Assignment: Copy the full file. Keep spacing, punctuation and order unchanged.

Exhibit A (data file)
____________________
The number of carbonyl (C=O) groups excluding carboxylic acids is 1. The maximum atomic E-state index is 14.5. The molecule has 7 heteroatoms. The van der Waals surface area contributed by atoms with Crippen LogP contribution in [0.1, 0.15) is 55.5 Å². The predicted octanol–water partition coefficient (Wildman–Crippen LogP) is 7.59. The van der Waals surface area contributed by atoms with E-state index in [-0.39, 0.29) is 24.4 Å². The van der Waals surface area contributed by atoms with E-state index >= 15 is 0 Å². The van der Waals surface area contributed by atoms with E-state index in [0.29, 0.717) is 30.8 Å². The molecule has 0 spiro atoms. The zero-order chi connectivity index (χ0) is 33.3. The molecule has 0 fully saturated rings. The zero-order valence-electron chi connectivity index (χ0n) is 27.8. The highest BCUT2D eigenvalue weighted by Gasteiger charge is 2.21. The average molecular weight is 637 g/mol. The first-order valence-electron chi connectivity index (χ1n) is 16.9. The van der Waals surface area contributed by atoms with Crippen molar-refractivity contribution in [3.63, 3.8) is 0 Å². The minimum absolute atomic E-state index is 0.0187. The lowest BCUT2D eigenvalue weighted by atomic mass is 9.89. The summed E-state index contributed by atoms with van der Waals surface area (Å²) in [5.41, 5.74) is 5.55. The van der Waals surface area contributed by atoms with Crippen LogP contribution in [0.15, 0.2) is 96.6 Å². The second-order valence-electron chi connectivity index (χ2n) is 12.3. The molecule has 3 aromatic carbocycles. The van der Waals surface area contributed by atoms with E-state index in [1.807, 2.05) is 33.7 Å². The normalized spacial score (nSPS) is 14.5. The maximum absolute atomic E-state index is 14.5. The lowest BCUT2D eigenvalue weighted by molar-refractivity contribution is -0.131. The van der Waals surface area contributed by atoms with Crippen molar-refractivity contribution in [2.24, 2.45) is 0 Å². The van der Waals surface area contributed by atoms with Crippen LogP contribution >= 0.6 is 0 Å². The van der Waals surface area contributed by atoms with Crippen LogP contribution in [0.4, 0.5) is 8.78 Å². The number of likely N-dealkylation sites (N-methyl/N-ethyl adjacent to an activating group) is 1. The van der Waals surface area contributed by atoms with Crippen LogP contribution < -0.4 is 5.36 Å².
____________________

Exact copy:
The number of carbonyl (C=O) groups excluding carboxylic acids is 1. The maximum atomic E-state index is 14.5. The molecule has 7 heteroatoms. The van der Waals surface area contributed by atoms with Crippen LogP contribution in [0.1, 0.15) is 55.5 Å². The predicted octanol–water partition coefficient (Wildman–Crippen LogP) is 7.59. The van der Waals surface area contributed by atoms with E-state index in [-0.39, 0.29) is 24.4 Å². The van der Waals surface area contributed by atoms with E-state index >= 15 is 0 Å². The van der Waals surface area contributed by atoms with E-state index in [0.29, 0.717) is 30.8 Å². The molecule has 0 spiro atoms. The zero-order chi connectivity index (χ0) is 33.3. The molecule has 0 fully saturated rings. The zero-order valence-electron chi connectivity index (χ0n) is 27.8. The highest BCUT2D eigenvalue weighted by Gasteiger charge is 2.21. The average molecular weight is 637 g/mol. The first-order valence-electron chi connectivity index (χ1n) is 16.9. The van der Waals surface area contributed by atoms with Crippen molar-refractivity contribution in [3.63, 3.8) is 0 Å². The minimum absolute atomic E-state index is 0.0187. The lowest BCUT2D eigenvalue weighted by atomic mass is 9.89. The summed E-state index contributed by atoms with van der Waals surface area (Å²) in [5.41, 5.74) is 5.55. The van der Waals surface area contributed by atoms with Crippen LogP contribution in [0.15, 0.2) is 96.6 Å². The second-order valence-electron chi connectivity index (χ2n) is 12.3. The molecule has 3 aromatic carbocycles. The van der Waals surface area contributed by atoms with E-state index in [1.807, 2.05) is 33.7 Å². The normalized spacial score (nSPS) is 14.5. The maximum absolute atomic E-state index is 14.5. The lowest BCUT2D eigenvalue weighted by molar-refractivity contribution is -0.131. The van der Waals surface area contributed by atoms with Crippen molar-refractivity contribution in [2.24, 2.45) is 0 Å². The van der Waals surface area contributed by atoms with Crippen LogP contribution >= 0.6 is 0 Å². The van der Waals surface area contributed by atoms with Crippen LogP contribution in [0.4, 0.5) is 8.78 Å². The number of likely N-dealkylation sites (N-methyl/N-ethyl adjacent to an activating group) is 1. The van der Waals surface area contributed by atoms with Crippen LogP contribution < -0.4 is 5.36 Å².